Spoiler Warning

Always assume Spoilers and possible profanity in context. These are often adult themed movies.

Saturday, January 9, 2010

Man on the Train

Milan(Johnny Hallyday) is the Man on the Train, and we open with him suffering a headache on a train ride and finding he's out of aspirin. In the first ten seconds we know from his weathered and rough appearance as well as the music building in the background that this guy is possibly dangerous, composed and also very tired. Something in his eyes makes him seem like a barely caged tiger.

The train drops him off in a small town and at the drug store he runs into Manesquier (Jean Rochefort) a retired poetry teacher who is as mild as Milan is bold. Manesquier offers Milan a glass of water on discovering that the aspirin he bought is soluble. He is clearly fascinated with Milan, who surprises Manesquier by complimenting his house, which is full of family belongings, that Manesquier himself downplays as useless and boring.

He asks Milan why he likes the house, and Milan replies, "It's full of the past somehow." That's also an apt description for these characters, both of them carry all of their past with them, seemingly unable to change who they are. As they each head toward their own inevitable moments, (a bank heist and an operation, both the coming Saturday morning) they examine each other as if they've been given an opportunity to take another road. Since the small town hotel is closed, Milan stays with Manesquier in an extra room and they form an instant if unlikely friendship. A bond quickly forms between them, as Manesquier can't stop talking and Milan says little at all. Each is so different from the other that they can't help exploring through conversation and small experience, the life they always wondered about that the other represents.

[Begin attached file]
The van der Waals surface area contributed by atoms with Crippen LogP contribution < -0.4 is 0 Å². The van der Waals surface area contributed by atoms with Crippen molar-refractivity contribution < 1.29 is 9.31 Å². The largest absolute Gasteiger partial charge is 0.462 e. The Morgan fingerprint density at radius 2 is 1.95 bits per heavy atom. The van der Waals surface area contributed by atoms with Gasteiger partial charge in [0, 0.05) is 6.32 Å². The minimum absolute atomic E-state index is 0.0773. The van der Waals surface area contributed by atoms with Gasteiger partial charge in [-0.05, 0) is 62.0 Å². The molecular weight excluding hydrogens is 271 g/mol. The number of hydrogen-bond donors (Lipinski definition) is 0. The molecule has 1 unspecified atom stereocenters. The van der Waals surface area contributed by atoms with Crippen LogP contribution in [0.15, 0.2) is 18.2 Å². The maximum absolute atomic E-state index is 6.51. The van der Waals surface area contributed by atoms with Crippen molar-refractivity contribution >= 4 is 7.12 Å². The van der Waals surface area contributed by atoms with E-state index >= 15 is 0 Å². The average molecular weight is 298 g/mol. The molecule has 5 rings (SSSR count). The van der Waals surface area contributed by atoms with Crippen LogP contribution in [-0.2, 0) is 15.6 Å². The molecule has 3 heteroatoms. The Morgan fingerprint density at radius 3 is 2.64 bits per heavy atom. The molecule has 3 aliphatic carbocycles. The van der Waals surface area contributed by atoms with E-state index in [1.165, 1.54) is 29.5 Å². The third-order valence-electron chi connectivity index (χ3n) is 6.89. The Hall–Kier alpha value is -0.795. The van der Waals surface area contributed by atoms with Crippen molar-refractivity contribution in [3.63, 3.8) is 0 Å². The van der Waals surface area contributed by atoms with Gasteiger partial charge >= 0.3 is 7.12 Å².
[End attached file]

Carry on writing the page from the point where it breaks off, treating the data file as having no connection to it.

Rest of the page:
This is not a role reversal film, each character knows who he is (perhaps too well) but all the same Manesquier can't help but play with Milan's guns when he is out of the house, even draws the pistols while watching himself in the mirror talking like Wyatt Earp. Milan tries on slippers for the first time, and also smokes a pipe in a robe, while filling in as teacher for a private poetry lesson that Manesquier forgot about.  Each brings out something else in the other, and you get the sense that even though they will part on Saturday, this could be the most important meeting of their lives. Maybe they can change or at least not be completely trapped, by the identities they've built.

Manesquier says of himself at one point, when talking of his will to his sister, that one day they just "struck a pose and turned into mummies" They fit so completely into their roles that they didn't have to live anymore. And that's we're watching, people who became the characters they were playing, finally realizing what they've done. The story is not complicated but it's captivating to watch it happen. In one scene Milan is teaching Manesquier to shoot a pistol and Manesquier, missing badly asks what it takes to shoot well. Not talent, or even practice, Milan tells him, "Nobody knows. Maybe a lack of pity." It's clear that Milan could have had this quality, but he's aging, and for one who repeats that he doesn't ask questions, he begins asking quite a few. Notably, in the same scene, he asks Manesquier about a poem he knows two lines of, which Manesquier fills in "On the Pont Neuf I met/No dog, no stick, no sign/Pity for those in despair/ That the crowd turns aside from." (There's more to it, but that's enough to get the idea started)

The scenes are slow and graceful, dark and muted. The blue tones that begin in the opening carry through and the beautiful melancholy persists to the end. The music at times acts as another character, particularly given Manesquier's love/hate relationship with playing Schumann (he identifies with his "love of failure.")